The only thing that's certain about Michael Winterbottom's "9 Songs" is that nobody will be counting melodies to ensure they haven't been shortchanged in the music department. It's what goes on between the songs that is going to be the focus of audience attention.
Structured as a young man's memory of a recently concluded love affair, "9 Songs" is the most sexually explicit theatrical feature a mainstream director has ever made. Hard-core carnal acts that couldn't be more graphic if they featured Jenna Jameson alternate with concert footage in such a deterministic way that it's likely the film's 69-minute running time was not arrived at by accident. And all from a director known for such earnest fare as "Welcome to Sarajevo" and "In This World."
Yet for all its ballyhooed candor about sexual matters, it's a surprisingly baffling and opaque film, too artistic to be standard pornography and too zealously focused on being graphic to the exclusion of all else to succeed as drama. Despite the considerable intrinsic interest in its subject matter, "9 Songs" ends up in a tedious no-man's land, devoting itself to the most distant and uninvolving raw sex imaginable. There is simply too much space between what interests Winterbottom and what involves an audience, and there's a huge gap as well between what the director thinks he's accomplished and what is actually on the screen.
As anyone who's seen his films knows, Winterbottom is the opposite of frivolous. He's somber and sincere to a fault, and his intention here, as in many of his films, is to be gruelingly lifelike. "I like making films as real as possible," the director explains in the press material. "Cinema has been extremely conservative and prudish.... If sex is indicated at all, everyone knows it is fake. So I started thinking for '9 Songs' that we should make the sex real."
Though Winterbottom doesn't say so, this realism in sex has been a European art film trend for several years, mostly with French directors like Patrice Chereau ("Intimacy") and Catherine Breillat ("Romance"), though American Vincent Gallo did his bit for the cause with "The Brown Bunny." Winterbottom decided on a largely improvised structure. He hired two actors, the experienced Kieran O'Brien, who's been in several Winterbottom films, and a young American model living in London named Margo Stilley, who had no film experience. They enact a relationship from first kiss to last goodbye, their times in bed intercut with concert footage from top contemporary bands like Franz Ferdinand, the Dandy Warhols and Black Rebel Motorcycle Club.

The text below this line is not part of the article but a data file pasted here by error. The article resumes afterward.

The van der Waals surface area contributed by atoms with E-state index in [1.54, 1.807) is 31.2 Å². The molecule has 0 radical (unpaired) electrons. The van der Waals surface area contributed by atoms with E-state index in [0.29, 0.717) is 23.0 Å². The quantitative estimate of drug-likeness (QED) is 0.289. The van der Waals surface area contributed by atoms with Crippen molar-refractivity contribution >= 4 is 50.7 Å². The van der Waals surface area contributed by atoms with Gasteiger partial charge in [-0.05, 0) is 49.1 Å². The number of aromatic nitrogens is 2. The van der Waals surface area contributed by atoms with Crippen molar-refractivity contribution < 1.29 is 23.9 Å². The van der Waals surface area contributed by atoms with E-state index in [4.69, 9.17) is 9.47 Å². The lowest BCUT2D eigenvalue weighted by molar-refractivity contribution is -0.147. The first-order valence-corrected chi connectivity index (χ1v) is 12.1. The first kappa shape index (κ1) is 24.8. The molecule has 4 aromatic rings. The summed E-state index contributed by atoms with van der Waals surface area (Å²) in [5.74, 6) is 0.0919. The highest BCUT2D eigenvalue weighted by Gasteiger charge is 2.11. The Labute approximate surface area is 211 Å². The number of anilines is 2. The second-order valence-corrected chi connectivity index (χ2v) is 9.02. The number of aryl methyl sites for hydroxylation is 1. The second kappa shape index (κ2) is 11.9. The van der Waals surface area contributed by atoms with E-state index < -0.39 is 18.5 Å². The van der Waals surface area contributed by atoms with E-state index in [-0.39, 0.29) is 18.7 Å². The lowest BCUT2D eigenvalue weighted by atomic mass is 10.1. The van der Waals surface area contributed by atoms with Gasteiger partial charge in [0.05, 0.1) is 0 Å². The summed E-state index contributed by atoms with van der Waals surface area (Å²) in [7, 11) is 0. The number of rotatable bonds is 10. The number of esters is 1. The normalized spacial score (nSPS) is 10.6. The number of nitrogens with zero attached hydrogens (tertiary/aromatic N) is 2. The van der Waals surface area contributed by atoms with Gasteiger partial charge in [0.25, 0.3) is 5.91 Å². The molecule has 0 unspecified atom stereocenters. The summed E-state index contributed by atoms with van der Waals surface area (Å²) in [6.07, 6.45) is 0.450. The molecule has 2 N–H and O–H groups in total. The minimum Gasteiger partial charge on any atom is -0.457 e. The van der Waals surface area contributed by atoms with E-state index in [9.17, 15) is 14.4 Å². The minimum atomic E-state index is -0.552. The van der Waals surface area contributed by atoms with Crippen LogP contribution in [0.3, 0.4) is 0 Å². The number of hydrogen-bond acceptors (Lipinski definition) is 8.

O'Brien plays a British scientist named Matt whose area of study turns out to be the ice fields of Antarctica (don't ask), while Stilley plays a young American named Lisa whose demeanor is the opposite of icy. The two fool around in the kitchen, in the bedroom and in a large bathtub. They read erotica to each other and complete the sex, drugs and rock 'n' roll trifecta by indulging in cocaine. They perform a variety of sexual acts. But they do not succeed in holding our attention.
Winterbottom insists that his film is not to be confused with pornography, and given how rigid and codified much standard porn has become, he has a point. But "9 Songs" shares something with pornography that increases its boredom factor exponentially, and that is an inability to invest even minimum reality in its people. In fact, Winterbottom has made choices that make Matt and Lisa the most boring hot couple imaginable.
It starts with hiring a nonactress for a costarring role. Granted, Oscar-winning performers were probably not lining up to have graphic sex on screen. But that situation was exacerbated by a director under the misguided notion that, hundreds of years of theatrical history to the contrary, not being able to act can be a plus. "Actors can be really jaded," he told one reporter. "And it's hard to get past that. I wanted something that was raw and natural."
While pornography might get away with this, "9 Songs," which wants to be taken seriously, cannot. It also cannot get away with the minimal time allotted to showing the characters doing anything besides having sex, or with the feeble and terminally listless nature of the improvised dialogue they grapple with when they're not in bed. It gets so bad you end up rooting for the sex to end and the music to begin. Interesting experiment though it may be, "9 Songs" fails as a film because instead of fetishizing sex it has fetishized reality. Which is not necessarily a better choice.
MPAA rating: Unrated
Times guidelines: Hard-core sexually explicit sequences
Released by Tartan Films. Director Michael Winterbottom. Producer Andrew Eaton. Cinematographer Marcel Zyskind. Editors Mat Whitecross, Michael Winterbottom.
Running time: 1 hour, 9 minutes.
In selected theaters.